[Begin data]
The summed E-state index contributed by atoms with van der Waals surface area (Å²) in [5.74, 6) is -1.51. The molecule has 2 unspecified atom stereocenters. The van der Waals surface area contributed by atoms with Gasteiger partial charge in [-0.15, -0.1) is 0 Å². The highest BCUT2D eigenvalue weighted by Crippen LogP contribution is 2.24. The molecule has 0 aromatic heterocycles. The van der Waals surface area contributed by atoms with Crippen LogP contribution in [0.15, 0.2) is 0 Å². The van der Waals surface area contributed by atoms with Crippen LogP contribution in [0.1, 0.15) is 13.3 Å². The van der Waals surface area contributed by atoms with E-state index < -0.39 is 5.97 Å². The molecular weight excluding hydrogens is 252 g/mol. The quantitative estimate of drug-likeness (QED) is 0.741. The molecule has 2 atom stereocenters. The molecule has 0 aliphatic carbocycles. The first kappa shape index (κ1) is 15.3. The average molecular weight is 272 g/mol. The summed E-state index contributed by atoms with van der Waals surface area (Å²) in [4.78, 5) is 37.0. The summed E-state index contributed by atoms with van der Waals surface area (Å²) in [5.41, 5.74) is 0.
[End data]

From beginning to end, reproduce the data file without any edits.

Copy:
The summed E-state index contributed by atoms with van der Waals surface area (Å²) in [5.74, 6) is -1.51. The molecule has 2 unspecified atom stereocenters. The van der Waals surface area contributed by atoms with Gasteiger partial charge in [-0.15, -0.1) is 0 Å². The highest BCUT2D eigenvalue weighted by Crippen LogP contribution is 2.24. The molecule has 0 aromatic heterocycles. The van der Waals surface area contributed by atoms with Crippen LogP contribution in [0.15, 0.2) is 0 Å². The van der Waals surface area contributed by atoms with Crippen LogP contribution in [0.1, 0.15) is 13.3 Å². The van der Waals surface area contributed by atoms with E-state index < -0.39 is 5.97 Å². The molecular weight excluding hydrogens is 252 g/mol. The quantitative estimate of drug-likeness (QED) is 0.741. The molecule has 2 atom stereocenters. The molecule has 0 aliphatic carbocycles. The first kappa shape index (κ1) is 15.3. The average molecular weight is 272 g/mol. The summed E-state index contributed by atoms with van der Waals surface area (Å²) in [4.78, 5) is 37.0. The summed E-state index contributed by atoms with van der Waals surface area (Å²) in [5.41, 5.74) is 0.